There are a handful of different measuring sticks in terms of tracking success in the world of tournament poker. The two easiest ways to keep score are as straightforward as it gets – titles, and total money won. Beyond the all-time money list, the players who have accumulated the most “major” titles stand out among poker’s best.
In the mid-2000s, in the midst of the poker boom, a new, unofficial gold standard was set – poker’s ‘Triple Crown’ of major titles. The distinction was tied to success on the three most significant titles that could be won at the time – a World Poker Tour event, a World Series of Poker bracelet, and a European Poker Tour title – which each came with big buy-ins and big fields.
Gavin Griffin was the first to pull off poker’s Triple Crown, which he locked up by winning the WPT Borgata Winter Poker Open in January 2008. followed by Roland De Wolfe (2009), Jake Cody (2011), Bertrand Grospellier (2011) and Davidi Kitai (2012). Then, after a five-year gap, three players joined the club in 2017 – Mohsin Charania, Niall Farrell, and Harrison Gimbel. Most recently, Roberto Romanello won a WSOP bracelet to complete the feat. To date, fewer than 10 players have achieved such a Triple Crown.
Gimbel’s membership in that club did not come easy. His first of three major titles came in 2010, before Gimbel had even reached the age of 21. He traveled down to the PokerStars Caribbean Adventure on Paradise Island and outlasted a field of 1,529 entries in the $10,300 event, taking home a first-place prize of $2.2 million.
In March 2016, Gimbel added the second part of the trifecta by winning WPT Rolling Thunder, defeating fellow Triple Crown winner Mohsin Charania heads-up for the title. Then, in 2017, Gimbel got three-handed with fellow WPT Champions Club members Ryan Van Sanford and Chance Kornuth in a $3,000 No Limit Hold’em event and ultimately walked away with a WSOP bracelet and $645,922 in a 1,349-player field.
“I think it’s awesome,” said Gimbel, reflecting on his Triple Crown distinction. “There aren’t too many people who’ve done it, and that’s a big reason why I wanted to win, to join that club. It’s so exclusive. I grind everything, and you know, it’s a career longevity thing as well. It means you’re playing well over the course of your entire career.”
Gimbel, who recently turned 33, has been a lifelong resident of Jupiter, Florida, and a lot of his poker success can be traced back to coming up in the Florida poker scene. Tight restrictions on poker in the state were relaxed soon after he reached his 18th birthday.
In fact, while he technically only has one WPT Championship Event win to his credit, Gimbel holds another spot in WPT history. Back in 2009, at the first ever main event with WPT branding in the state of Florida, Gimbel won the $5,000 WPT Seminole Hard Rock Casino Fall Poker Open, topping a field of 298 to win $330,000.
“Being down here was a big key for my poker life,” said Gimbel. “[Seminole] Hard Rock was the first poker room I ever played in. That was a great experience for me. I still consider that a World Poker Tour title, so I feel like I have one-and-a-half World Poker Tour titles.”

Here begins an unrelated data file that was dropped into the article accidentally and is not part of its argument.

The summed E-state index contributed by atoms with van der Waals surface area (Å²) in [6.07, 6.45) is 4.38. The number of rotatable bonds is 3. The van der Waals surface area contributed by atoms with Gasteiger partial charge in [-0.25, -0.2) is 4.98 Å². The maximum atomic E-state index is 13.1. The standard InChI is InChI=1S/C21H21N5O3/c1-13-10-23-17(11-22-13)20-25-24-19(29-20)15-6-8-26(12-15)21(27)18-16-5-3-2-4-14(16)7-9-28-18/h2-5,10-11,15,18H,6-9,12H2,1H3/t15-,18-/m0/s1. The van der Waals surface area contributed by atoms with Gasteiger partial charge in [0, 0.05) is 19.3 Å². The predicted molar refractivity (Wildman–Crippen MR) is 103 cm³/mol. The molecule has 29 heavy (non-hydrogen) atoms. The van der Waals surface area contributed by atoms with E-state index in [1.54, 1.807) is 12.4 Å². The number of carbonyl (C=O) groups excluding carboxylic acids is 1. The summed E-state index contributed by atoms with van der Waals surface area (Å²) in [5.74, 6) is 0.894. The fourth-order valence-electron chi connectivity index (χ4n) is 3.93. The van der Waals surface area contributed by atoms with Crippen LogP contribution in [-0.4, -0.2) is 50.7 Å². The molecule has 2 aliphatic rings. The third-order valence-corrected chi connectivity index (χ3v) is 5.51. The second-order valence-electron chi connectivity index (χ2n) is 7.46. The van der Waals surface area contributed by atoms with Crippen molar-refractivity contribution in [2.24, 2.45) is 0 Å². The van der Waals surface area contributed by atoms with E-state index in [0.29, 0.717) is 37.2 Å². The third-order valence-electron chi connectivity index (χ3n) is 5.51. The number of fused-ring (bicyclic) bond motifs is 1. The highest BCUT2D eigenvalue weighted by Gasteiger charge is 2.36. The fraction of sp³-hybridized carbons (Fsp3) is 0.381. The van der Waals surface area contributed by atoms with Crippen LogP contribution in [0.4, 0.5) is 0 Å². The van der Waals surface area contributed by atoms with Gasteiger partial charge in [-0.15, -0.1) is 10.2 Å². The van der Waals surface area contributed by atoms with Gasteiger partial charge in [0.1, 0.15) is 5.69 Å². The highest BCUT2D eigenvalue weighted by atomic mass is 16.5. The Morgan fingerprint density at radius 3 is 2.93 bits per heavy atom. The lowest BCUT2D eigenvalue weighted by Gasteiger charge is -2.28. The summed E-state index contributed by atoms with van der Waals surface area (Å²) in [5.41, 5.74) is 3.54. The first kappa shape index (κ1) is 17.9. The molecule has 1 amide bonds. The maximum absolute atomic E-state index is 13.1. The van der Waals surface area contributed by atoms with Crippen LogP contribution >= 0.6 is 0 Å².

Florida is as much of a hotbed of poker as it’s ever been. Seemingly every poker tour under the sun has one or more stops in the Sunshine State, and it offers local grinders a bevy of options without having to travel very far.
“Every weekend, there’s somewhere to play,” said Gimbel. “That’s a luxury as a poker player, especially a tournament player like me, as I don’t really play cash games. I just want to go on the road a little bit, and I love having those options.”
The World Poker Tour kicked off its own Florida swing with its return to bestbet Jacksonville, for the first Championship Event at the property since 2019. Two weeks from now, the WPT returns to Gimbel’s backyard in Hollywood, Florida for the WPT Seminole Rock ‘N’ Roll Poker Open.
For now, Gimbel’s made the short trip down to Jacksonville, chasing another WPT title. He’s had some runs at this property before, including a 10th place finish in this tournament back in 2018.
“I wouldn’t miss it,” Gimbel said of bestbet Jacksonville. “The dealers are great, we’re playing eight-handed, which I don’t think they did that previously. The food here is awesome. The players. Great atmosphere. This place is awesome. I would recommend to anyone to come out here and play.”
Even among the many poker options in Florida these days, it’s clear that Gimbel appreciates any shot he can get at a WPT title so close to home. In recent years, his poker playing has largely been limited to tournaments in Florida and summers in Las Vegas. Without Florida, it’s unlikely he would’ve reached this point in his career, and his results speak to a level of success that Gimbel realizes is unique among poker players.
“I never wanted to be a one-hit wonder, the singer with that one legendary album. I always wanted to be consistent.”